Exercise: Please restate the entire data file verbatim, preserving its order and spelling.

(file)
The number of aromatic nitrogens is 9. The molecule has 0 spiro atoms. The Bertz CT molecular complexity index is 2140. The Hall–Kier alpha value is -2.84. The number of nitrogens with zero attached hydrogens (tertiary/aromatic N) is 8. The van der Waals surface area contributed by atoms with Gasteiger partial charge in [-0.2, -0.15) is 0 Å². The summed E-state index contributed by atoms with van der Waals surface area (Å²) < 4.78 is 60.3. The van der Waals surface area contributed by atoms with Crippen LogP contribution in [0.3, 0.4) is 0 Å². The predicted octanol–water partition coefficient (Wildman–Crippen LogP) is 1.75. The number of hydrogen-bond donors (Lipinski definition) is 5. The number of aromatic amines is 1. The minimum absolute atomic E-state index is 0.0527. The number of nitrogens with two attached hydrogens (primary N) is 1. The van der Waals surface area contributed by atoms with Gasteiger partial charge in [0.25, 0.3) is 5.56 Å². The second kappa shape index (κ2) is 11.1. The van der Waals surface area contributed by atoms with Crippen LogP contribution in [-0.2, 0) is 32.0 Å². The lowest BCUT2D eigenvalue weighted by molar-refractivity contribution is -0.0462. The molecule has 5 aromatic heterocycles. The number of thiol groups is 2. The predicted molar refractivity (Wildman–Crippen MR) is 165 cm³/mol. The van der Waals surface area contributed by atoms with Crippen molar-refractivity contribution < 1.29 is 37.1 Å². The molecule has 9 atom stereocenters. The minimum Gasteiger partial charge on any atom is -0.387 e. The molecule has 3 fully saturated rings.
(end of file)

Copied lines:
The number of aromatic nitrogens is 9. The molecule has 0 spiro atoms. The Bertz CT molecular complexity index is 2140. The Hall–Kier alpha value is -2.84. The number of nitrogens with zero attached hydrogens (tertiary/aromatic N) is 8. The van der Waals surface area contributed by atoms with Gasteiger partial charge in [-0.2, -0.15) is 0 Å². The summed E-state index contributed by atoms with van der Waals surface area (Å²) < 4.78 is 60.3. The van der Waals surface area contributed by atoms with Crippen LogP contribution in [0.3, 0.4) is 0 Å². The predicted octanol–water partition coefficient (Wildman–Crippen LogP) is 1.75. The number of hydrogen-bond donors (Lipinski definition) is 5. The number of aromatic amines is 1. The minimum absolute atomic E-state index is 0.0527. The number of nitrogens with two attached hydrogens (primary N) is 1. The van der Waals surface area contributed by atoms with Gasteiger partial charge in [0.25, 0.3) is 5.56 Å². The second kappa shape index (κ2) is 11.1. The van der Waals surface area contributed by atoms with Crippen LogP contribution in [-0.2, 0) is 32.0 Å². The lowest BCUT2D eigenvalue weighted by molar-refractivity contribution is -0.0462. The molecule has 5 aromatic heterocycles. The number of thiol groups is 2. The predicted molar refractivity (Wildman–Crippen MR) is 165 cm³/mol. The van der Waals surface area contributed by atoms with Crippen molar-refractivity contribution < 1.29 is 37.1 Å². The molecule has 9 atom stereocenters. The minimum Gasteiger partial charge on any atom is -0.387 e. The molecule has 3 fully saturated rings.